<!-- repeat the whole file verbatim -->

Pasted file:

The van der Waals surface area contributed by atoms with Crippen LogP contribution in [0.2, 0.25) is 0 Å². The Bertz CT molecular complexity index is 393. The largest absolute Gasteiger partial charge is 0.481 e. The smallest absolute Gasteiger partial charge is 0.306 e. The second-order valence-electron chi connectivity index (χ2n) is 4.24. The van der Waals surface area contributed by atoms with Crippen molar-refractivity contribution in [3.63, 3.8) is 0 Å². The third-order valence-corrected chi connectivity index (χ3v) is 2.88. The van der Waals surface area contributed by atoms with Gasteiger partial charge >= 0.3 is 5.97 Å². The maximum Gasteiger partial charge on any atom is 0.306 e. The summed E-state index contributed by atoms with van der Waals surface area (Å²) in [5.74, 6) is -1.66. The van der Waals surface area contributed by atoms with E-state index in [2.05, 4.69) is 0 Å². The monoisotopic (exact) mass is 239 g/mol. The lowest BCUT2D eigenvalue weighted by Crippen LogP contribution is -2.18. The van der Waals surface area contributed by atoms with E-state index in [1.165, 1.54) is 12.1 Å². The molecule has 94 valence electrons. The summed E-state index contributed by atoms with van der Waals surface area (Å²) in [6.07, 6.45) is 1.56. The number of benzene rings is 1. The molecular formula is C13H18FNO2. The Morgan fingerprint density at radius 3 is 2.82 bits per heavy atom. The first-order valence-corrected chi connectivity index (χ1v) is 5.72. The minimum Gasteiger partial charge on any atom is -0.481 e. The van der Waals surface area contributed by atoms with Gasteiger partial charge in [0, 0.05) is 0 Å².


The van der Waals surface area contributed by atoms with Crippen LogP contribution in [0.2, 0.25) is 0 Å². The Bertz CT molecular complexity index is 393. The largest absolute Gasteiger partial charge is 0.481 e. The smallest absolute Gasteiger partial charge is 0.306 e. The second-order valence-electron chi connectivity index (χ2n) is 4.24. The van der Waals surface area contributed by atoms with Crippen molar-refractivity contribution in [3.63, 3.8) is 0 Å². The third-order valence-corrected chi connectivity index (χ3v) is 2.88. The van der Waals surface area contributed by atoms with Gasteiger partial charge >= 0.3 is 5.97 Å². The maximum Gasteiger partial charge on any atom is 0.306 e. The summed E-state index contributed by atoms with van der Waals surface area (Å²) in [5.74, 6) is -1.66. The van der Waals surface area contributed by atoms with E-state index in [2.05, 4.69) is 0 Å². The monoisotopic (exact) mass is 239 g/mol. The lowest BCUT2D eigenvalue weighted by Crippen LogP contribution is -2.18. The van der Waals surface area contributed by atoms with E-state index in [1.165, 1.54) is 12.1 Å². The molecule has 94 valence electrons. The summed E-state index contributed by atoms with van der Waals surface area (Å²) in [6.07, 6.45) is 1.56. The number of benzene rings is 1. The molecular formula is C13H18FNO2. The Morgan fingerprint density at radius 3 is 2.82 bits per heavy atom. The first-order valence-corrected chi connectivity index (χ1v) is 5.72. The minimum Gasteiger partial charge on any atom is -0.481 e. The van der Waals surface area contributed by atoms with Gasteiger partial charge in [0, 0.05) is 0 Å².